And down the street from Chase Center, Curry has seen how Buster Posey remaining part of the Giants invigorates fans.
“I just want to be a part of an ownership group that is as excited as I would be to obviously win, be in a position where you're connecting with the community and the fan base the way that we have here in the Bay Area and with all the things that I've learned over the course of these 15 years playing and what I still have to learn about how the whole operation continues to work and grow, I could add some value there for sure,” Curry says.
Curry also knows the impact him being an NBA owner would have on the game, inside and out, beyond the court. For the first time in 20 years, the NBA began a season without a single Black-owned team. Michael Jordan’s sale of the Charlotte Hornets over the summer, the team Curry’s father, Dell, played 10 seasons for and has served as color analyst since 2009, means the NBA has no Black owners. There isn’t one Black majority owner in any of the four major American sports – basketball, baseball, football and hockey.
Magic Johnson is a minority owner of a NFL, MLB, WNBA and MLS team. Former NBA stars Dwyane Wade and Grant Hill are minority owners in the NBA, Wade with the Utah Jazz and Hill for the Atlanta Hawks.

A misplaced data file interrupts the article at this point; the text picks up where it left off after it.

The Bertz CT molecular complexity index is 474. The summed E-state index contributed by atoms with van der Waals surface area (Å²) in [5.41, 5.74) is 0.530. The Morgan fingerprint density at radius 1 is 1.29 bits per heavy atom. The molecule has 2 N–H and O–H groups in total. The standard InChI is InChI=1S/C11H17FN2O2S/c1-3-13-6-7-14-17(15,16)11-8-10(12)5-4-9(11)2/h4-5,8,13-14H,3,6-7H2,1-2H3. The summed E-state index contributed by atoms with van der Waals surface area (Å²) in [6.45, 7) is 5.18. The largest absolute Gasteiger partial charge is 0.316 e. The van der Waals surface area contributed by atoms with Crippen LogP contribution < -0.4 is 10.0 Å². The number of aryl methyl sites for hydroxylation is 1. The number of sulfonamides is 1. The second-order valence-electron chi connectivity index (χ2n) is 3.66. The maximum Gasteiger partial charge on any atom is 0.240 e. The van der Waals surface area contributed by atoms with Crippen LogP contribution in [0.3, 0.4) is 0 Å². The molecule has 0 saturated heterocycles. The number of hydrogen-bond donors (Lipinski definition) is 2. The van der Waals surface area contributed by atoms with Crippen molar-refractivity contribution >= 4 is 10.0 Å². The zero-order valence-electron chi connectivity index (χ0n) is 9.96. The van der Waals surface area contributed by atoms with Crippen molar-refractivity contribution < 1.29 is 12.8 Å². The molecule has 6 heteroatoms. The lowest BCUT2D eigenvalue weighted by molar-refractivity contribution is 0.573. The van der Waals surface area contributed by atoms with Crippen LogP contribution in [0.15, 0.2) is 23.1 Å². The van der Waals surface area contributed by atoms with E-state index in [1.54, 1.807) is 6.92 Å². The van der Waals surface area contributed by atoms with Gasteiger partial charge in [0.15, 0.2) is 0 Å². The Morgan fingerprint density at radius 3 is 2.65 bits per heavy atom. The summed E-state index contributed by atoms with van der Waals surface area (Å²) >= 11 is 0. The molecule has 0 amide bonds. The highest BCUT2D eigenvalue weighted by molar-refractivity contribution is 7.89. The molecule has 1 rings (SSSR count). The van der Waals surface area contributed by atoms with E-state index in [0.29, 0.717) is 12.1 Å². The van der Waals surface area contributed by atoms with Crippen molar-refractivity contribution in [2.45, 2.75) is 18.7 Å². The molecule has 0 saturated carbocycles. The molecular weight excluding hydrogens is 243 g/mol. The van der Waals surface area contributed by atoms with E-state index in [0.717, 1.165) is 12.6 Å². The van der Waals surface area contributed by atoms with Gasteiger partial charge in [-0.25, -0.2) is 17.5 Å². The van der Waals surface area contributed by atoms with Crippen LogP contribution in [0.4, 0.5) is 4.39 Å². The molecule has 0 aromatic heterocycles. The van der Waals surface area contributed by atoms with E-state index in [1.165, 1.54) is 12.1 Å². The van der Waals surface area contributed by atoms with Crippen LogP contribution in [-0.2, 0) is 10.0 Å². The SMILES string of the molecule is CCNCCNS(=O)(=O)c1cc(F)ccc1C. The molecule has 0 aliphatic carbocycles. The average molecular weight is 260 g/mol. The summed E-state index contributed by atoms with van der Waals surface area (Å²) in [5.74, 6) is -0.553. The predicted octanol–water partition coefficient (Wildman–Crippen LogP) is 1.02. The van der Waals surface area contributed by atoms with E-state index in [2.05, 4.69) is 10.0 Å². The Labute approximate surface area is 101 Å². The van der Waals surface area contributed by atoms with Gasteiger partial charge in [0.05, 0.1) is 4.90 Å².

"I mean, it's huge,” Curry said of the importance of having Black ownership within the NBA. “Not just for the voice of the players, but the one thing that we have learned, it shouldn't have taken this long. The conversations the last three or four years around diversity, of representation within the C-Suites and leadership groups across every industry is extremely important. It only elevates the decision making and the chemistry of a group that's making decisions and running the businesses, especially when you're in a consumer position like the NBA where you're reaching out to the fan bases of all demographics.
“I don't know what the percentage is, but it's predominantly Black athletes in the NBA. So you want that representation. You want those voices to be heard and in the rooms that are making decisions where the stuff happens. Jordan's out now so there's a vacancy there, for sure. I know [NBA commissioner Adam Silver] has been adamant on keeping that as a priority of how the league trends moving forward."
Curry has been at the center of how the NBA has changed and grown in the last 15 years, and he knows he can be a key catalyst in pushing it forward. He has been a main participant in pushing the women’s game, from the youth game to the NBA. Curry has given millions to fund Howard’s men’s and women’s golf teams, his Curry brand recently signed its first player in Sacramento Kings star De’Aaron Fox and he and his wife, Ayesha, have funded millions to Oakland public schools through their Eat. Learn. Play. non-profit.
His playing career is far from being in the past. Whenever that day might come, Curry indeed has his eyes set on one day being an NBA owner – with all the right reasons in mind, as he already has displayed during his playing career.